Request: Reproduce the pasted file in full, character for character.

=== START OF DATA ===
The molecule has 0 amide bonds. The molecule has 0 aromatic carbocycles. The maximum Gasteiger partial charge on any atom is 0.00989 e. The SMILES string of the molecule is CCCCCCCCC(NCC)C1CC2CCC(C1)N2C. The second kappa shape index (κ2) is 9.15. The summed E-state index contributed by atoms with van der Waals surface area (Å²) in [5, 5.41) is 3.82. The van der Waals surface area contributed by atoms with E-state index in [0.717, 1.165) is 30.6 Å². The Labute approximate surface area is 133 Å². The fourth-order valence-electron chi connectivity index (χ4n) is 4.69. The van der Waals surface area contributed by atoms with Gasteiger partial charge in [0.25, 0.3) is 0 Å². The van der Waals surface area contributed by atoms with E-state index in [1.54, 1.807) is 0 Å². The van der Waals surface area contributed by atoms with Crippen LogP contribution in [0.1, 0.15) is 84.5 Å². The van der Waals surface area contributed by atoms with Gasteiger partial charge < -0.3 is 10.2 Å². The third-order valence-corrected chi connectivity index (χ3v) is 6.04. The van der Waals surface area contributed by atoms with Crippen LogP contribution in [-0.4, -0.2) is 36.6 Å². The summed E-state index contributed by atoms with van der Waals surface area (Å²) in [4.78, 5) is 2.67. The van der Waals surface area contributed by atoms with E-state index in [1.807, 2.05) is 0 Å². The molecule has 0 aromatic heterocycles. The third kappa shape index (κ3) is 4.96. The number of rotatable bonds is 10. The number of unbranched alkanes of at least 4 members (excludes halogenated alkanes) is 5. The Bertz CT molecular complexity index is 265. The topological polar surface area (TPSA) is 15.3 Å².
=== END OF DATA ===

The molecule has 0 amide bonds. The molecule has 0 aromatic carbocycles. The maximum Gasteiger partial charge on any atom is 0.00989 e. The SMILES string of the molecule is CCCCCCCCC(NCC)C1CC2CCC(C1)N2C. The second kappa shape index (κ2) is 9.15. The summed E-state index contributed by atoms with van der Waals surface area (Å²) in [5, 5.41) is 3.82. The van der Waals surface area contributed by atoms with E-state index in [0.717, 1.165) is 30.6 Å². The Labute approximate surface area is 133 Å². The fourth-order valence-electron chi connectivity index (χ4n) is 4.69. The van der Waals surface area contributed by atoms with Gasteiger partial charge in [0.25, 0.3) is 0 Å². The van der Waals surface area contributed by atoms with E-state index in [1.54, 1.807) is 0 Å². The van der Waals surface area contributed by atoms with Crippen LogP contribution in [0.1, 0.15) is 84.5 Å². The van der Waals surface area contributed by atoms with Gasteiger partial charge < -0.3 is 10.2 Å². The third-order valence-corrected chi connectivity index (χ3v) is 6.04. The van der Waals surface area contributed by atoms with Crippen LogP contribution in [-0.4, -0.2) is 36.6 Å². The summed E-state index contributed by atoms with van der Waals surface area (Å²) in [4.78, 5) is 2.67. The van der Waals surface area contributed by atoms with E-state index in [1.807, 2.05) is 0 Å². The molecule has 0 aromatic heterocycles. The third kappa shape index (κ3) is 4.96. The number of rotatable bonds is 10. The number of unbranched alkanes of at least 4 members (excludes halogenated alkanes) is 5. The Bertz CT molecular complexity index is 265. The topological polar surface area (TPSA) is 15.3 Å².